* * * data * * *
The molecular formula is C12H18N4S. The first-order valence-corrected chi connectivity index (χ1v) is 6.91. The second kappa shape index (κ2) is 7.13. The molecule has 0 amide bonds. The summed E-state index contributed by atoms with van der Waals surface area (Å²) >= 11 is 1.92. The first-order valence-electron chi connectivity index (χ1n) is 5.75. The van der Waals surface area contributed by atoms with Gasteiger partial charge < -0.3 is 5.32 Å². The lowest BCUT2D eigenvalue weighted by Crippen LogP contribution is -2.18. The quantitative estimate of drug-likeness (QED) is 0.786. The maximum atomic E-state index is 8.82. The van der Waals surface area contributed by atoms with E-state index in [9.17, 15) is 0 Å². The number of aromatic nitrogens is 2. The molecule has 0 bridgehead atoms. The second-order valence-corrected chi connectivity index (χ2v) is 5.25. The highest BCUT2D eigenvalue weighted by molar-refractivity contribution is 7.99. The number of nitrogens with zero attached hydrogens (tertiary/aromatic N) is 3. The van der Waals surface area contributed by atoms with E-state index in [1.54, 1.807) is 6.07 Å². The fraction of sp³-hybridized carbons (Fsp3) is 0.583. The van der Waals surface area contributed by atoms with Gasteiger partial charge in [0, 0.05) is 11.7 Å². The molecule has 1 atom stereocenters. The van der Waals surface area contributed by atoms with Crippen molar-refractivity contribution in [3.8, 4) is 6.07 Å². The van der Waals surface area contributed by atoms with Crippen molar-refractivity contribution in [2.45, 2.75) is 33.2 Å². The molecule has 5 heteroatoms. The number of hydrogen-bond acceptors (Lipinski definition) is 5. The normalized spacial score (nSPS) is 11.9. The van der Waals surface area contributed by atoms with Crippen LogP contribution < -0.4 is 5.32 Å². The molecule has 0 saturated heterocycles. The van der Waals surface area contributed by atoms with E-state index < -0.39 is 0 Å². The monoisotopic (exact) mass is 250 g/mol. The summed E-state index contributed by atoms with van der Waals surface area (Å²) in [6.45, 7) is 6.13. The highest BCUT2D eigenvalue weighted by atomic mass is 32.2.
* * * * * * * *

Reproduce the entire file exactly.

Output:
The molecular formula is C12H18N4S. The first-order valence-corrected chi connectivity index (χ1v) is 6.91. The second kappa shape index (κ2) is 7.13. The molecule has 0 amide bonds. The summed E-state index contributed by atoms with van der Waals surface area (Å²) >= 11 is 1.92. The first-order valence-electron chi connectivity index (χ1n) is 5.75. The van der Waals surface area contributed by atoms with Gasteiger partial charge < -0.3 is 5.32 Å². The lowest BCUT2D eigenvalue weighted by Crippen LogP contribution is -2.18. The quantitative estimate of drug-likeness (QED) is 0.786. The maximum atomic E-state index is 8.82. The van der Waals surface area contributed by atoms with E-state index in [9.17, 15) is 0 Å². The number of aromatic nitrogens is 2. The molecule has 0 bridgehead atoms. The second-order valence-corrected chi connectivity index (χ2v) is 5.25. The highest BCUT2D eigenvalue weighted by molar-refractivity contribution is 7.99. The number of nitrogens with zero attached hydrogens (tertiary/aromatic N) is 3. The van der Waals surface area contributed by atoms with E-state index in [1.54, 1.807) is 6.07 Å². The fraction of sp³-hybridized carbons (Fsp3) is 0.583. The van der Waals surface area contributed by atoms with Gasteiger partial charge in [0, 0.05) is 11.7 Å². The molecule has 1 atom stereocenters. The van der Waals surface area contributed by atoms with Crippen molar-refractivity contribution in [3.8, 4) is 6.07 Å². The van der Waals surface area contributed by atoms with Crippen molar-refractivity contribution in [2.45, 2.75) is 33.2 Å². The molecule has 5 heteroatoms. The number of hydrogen-bond acceptors (Lipinski definition) is 5. The normalized spacial score (nSPS) is 11.9. The van der Waals surface area contributed by atoms with Crippen LogP contribution < -0.4 is 5.32 Å². The molecule has 0 saturated heterocycles. The van der Waals surface area contributed by atoms with E-state index < -0.39 is 0 Å². The monoisotopic (exact) mass is 250 g/mol. The summed E-state index contributed by atoms with van der Waals surface area (Å²) in [6.45, 7) is 6.13. The highest BCUT2D eigenvalue weighted by atomic mass is 32.2.